So we bowed down to pressure.

Pressure to make him conform because he looked so ‘normal.’ Pressure from professionals who didn’t have the answers we were so desperately seeking. And pressure from ourselves to live up to the perfect family image that everyone expected us to be.

Pressure to fit our son into societies neat little boxes.

But in fact, we quickly learnt that the key to us being able to move forward as a family unit was far more about us learning to accept and embrace his differences as much as anything else. Learning to accept that his anxiety was part of who he was, and it wasn’t going anywhere. And after all that we had to learn how to unpick his behaviour to see what was really going on underneath the surface.

And so out of necessity his anxiety became our constant companion. We have reluctantly learnt to share our lives with it, having to let it into our routines and family time. Allowing it to dictate the ebb and flow of daily life like the tide. It’s inevitable when your child has anxiety linked with their autism, there is no hiding from it…ever! So, we learnt to accept that it is part of what makes him so unique and roll with it.

Sometimes we can all see his anxiety, even people that don’t know him inside out like I do. It is etched on his face, in his body language and it seeps out of every muscle in his movements. There’s no mistaking it. It controls him like a puppet master making him bite his nails, compels him to ask the same questions again and again with nothing being able to satisfy its hunger. It makes him pace around the room like a caged tiger, and at times it completely takes over his body. Primal instincts kick in which trigger the fight or flight reflex in his body.

But this anxiety also has a darker more secret side.

Read More
Guest post

Exploring construction materials

davidvphotoArtist and qualified teacher, David Veron invented a creative construction toy for his wife’s daycare nursery in 2015. Realising its potential he offered it to nurseries and schools near his hometown of Otley in Yorkshire. By the start of the second year began exporting across Europe and as far away as The Falkland Islands. The construction toy he called u-nu has now been enjoyed by thousands of young children.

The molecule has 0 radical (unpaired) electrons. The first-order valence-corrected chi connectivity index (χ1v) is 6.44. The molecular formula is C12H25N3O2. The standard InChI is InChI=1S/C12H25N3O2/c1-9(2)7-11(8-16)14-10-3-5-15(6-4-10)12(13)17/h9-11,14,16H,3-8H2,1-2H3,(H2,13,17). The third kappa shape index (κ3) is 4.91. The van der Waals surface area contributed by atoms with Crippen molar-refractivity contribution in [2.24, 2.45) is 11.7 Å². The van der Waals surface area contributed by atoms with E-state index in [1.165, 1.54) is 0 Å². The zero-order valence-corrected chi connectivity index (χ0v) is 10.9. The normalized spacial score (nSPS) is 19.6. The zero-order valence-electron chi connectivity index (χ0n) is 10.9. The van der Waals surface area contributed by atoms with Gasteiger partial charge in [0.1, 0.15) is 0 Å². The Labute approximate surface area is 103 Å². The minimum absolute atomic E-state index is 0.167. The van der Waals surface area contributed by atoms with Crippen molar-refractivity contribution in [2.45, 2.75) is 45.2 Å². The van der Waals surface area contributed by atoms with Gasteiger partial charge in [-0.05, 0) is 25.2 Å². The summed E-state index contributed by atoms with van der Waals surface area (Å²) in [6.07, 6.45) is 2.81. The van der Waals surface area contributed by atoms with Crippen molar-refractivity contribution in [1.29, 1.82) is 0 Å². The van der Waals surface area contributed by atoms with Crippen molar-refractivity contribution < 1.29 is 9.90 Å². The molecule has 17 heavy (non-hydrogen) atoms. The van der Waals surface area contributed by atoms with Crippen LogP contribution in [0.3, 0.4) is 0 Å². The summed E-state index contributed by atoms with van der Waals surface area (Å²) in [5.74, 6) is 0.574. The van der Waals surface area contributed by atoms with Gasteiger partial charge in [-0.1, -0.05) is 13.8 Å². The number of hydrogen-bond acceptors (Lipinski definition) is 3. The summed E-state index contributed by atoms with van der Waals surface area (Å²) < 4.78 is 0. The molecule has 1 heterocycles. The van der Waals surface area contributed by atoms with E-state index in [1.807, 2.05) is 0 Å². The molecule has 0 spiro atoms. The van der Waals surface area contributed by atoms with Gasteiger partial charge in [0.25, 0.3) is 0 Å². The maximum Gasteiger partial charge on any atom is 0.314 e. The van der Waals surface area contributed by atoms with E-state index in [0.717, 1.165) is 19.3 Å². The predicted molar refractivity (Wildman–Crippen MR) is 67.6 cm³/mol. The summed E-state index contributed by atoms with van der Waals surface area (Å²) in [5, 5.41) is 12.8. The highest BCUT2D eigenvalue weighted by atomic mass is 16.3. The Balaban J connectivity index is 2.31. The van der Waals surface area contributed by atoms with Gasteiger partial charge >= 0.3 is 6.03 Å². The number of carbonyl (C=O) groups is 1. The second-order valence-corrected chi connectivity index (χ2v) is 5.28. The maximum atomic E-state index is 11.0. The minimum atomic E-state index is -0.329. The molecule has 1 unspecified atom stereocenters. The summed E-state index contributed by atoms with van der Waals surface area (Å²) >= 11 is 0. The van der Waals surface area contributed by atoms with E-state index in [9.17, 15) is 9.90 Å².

David has kindly written this guest post about some of the things he has learned about how children use construction to further their learning, imagination and design skills.

I’m now approaching the end of my second year exploring the subject of early years construction and I’m finding out all sorts of interesting data.

There can be little doubt that early years construction is a vital part of how we encourage children to explore the world around them. By combining different kinds of construction materials, both bought and found, and making them available in an area of continuous provision, we offer children the opportunity to develop a diverse range of skills, from creativity to collaboration – from gross and fine motor skills to numeracy.

It goes without saying that we should also take an holistic approach to their learning, and where children are engaged in one activity, we as practitioners need to remain aware of the opportunity to introduce elements from their other experiences.unu1

Take for example the activity of building a tower. This could relate to a book that has recently been read to the children, let’s use for example the classic story of Rapunzel.

What if we then introduce some small world toys and engage with the child to recount the story, asking them questions about how Rapunzel feels being trapped up in a tower. They may wish to subvert the story and to take ownership of the narrative. This in turn may feed back to redesigning the original structure of the tower to provide Rapunzel with her own means of escape.

Read More
Guest post